Oil slipped from a six-month high above $60 a barrel on Tuesday along with other commodities and stock markets as data showed U.S. housing starts fell to a record low in April, tempering hopes of economic stabilization.
U.S. crude oil for June lost ground shortly after the release of the housing data, having hit a six month high of $60.48 a barrel earlier in the day.
The contract was up 22 cents to $59.25 by 10:31 a.m. EDT ahead of its expiry late in the day. The more actively traded July contract was trading 35 cents down at $59.24.
North Sea Brent for July was 21 cents down at $58.26.
Other commodities and European shares pared earlier gains. U.S. stocks fell at the open then turned positive <.EU> <.N>
Housing led the U.S. economy into recession and the April figures released today are a stark reminder that we are not yet out of the woods, Harry Tchililnguirian, BNP Paribas' senior oil analyst, said.
The oil market still needs to face up to high levels of inventory, so far kept off the market, and contractionary economic activity in the first half of this year.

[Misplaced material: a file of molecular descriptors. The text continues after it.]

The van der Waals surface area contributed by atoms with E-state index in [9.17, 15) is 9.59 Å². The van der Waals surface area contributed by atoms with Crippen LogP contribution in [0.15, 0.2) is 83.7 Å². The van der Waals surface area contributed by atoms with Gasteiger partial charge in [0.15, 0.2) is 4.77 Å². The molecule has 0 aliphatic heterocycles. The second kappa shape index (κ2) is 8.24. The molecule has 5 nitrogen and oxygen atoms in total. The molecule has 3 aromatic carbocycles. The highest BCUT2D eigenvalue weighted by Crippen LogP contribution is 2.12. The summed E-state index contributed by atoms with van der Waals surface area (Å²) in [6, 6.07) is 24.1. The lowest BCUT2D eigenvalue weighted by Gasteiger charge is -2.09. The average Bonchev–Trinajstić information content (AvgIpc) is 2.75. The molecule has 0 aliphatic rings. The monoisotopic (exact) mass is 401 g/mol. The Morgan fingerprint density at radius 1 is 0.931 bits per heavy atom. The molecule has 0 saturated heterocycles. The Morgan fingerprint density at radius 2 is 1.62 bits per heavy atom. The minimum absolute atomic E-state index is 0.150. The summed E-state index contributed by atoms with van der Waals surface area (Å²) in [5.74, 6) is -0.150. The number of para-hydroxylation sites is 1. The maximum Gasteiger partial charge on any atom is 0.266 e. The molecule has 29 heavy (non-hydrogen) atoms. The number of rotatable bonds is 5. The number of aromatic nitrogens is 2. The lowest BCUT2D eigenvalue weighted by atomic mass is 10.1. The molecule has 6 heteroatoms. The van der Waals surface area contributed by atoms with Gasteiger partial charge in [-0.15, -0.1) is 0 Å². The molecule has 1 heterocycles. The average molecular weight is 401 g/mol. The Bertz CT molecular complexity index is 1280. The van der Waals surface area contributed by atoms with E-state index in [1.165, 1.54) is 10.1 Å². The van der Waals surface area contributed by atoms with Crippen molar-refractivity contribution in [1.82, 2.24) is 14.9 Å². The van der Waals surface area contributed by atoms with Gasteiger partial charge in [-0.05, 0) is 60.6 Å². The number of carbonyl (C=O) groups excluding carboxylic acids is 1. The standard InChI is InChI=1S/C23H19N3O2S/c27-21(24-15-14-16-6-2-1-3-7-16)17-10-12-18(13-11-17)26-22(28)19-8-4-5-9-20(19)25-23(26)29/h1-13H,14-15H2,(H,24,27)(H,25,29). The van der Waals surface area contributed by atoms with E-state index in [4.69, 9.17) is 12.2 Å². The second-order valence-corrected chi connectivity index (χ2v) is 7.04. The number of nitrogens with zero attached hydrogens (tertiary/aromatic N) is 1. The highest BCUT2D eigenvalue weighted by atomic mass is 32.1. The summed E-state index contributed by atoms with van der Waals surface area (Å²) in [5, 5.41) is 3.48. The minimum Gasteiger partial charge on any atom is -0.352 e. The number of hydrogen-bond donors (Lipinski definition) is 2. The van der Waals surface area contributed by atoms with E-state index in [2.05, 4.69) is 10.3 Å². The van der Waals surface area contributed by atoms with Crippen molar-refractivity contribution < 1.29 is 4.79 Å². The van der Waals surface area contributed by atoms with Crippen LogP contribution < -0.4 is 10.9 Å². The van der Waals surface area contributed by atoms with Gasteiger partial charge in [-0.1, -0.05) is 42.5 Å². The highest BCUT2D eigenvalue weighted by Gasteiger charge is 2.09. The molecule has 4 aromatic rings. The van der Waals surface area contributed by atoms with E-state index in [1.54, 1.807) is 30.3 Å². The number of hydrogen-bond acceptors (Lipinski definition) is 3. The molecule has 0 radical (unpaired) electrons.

Oil prices have been on an upward trend since mid-April in equity-led rallies despite soft demand and heavy oil inventories. They have also recovered from below $33 in December last year after a plunge from record highs above $147 in July.
Earlier in the day, unrest in key producer Nigeria and a U.S. refinery outage kindled concerns over oil fundamentals, supporting oil prices.
Key African and OPEC producer Nigeria has long suffered from losing part of its oil output and missing export obligations due to insecurity in the oil-rich Niger Delta.
The main militant group said on Monday it would blockade key waterways in the delta to try to prevent crude oil exports after days of military helicopter and gunboat raids on its camps.
In the world's top consumer the United States, a fire on Sunday disrupted output at Sunoco's refinery in Pennsylvania, pushing U.S. RBOB gasoline to a seven-month high ahead of the peak summer driving season.
Traders will shift their focus to two sets of U.S. weekly oil data later on Tuesday and Wednesday. Analysts expect the data to show falls in crude oil and gasoline inventories by 700,000 barrels and 1.0 million barrels, respectively.
(Reporting by Chua Baizhen in Singapore and Ikuko Kao in London; Editing by Keiron Henderson)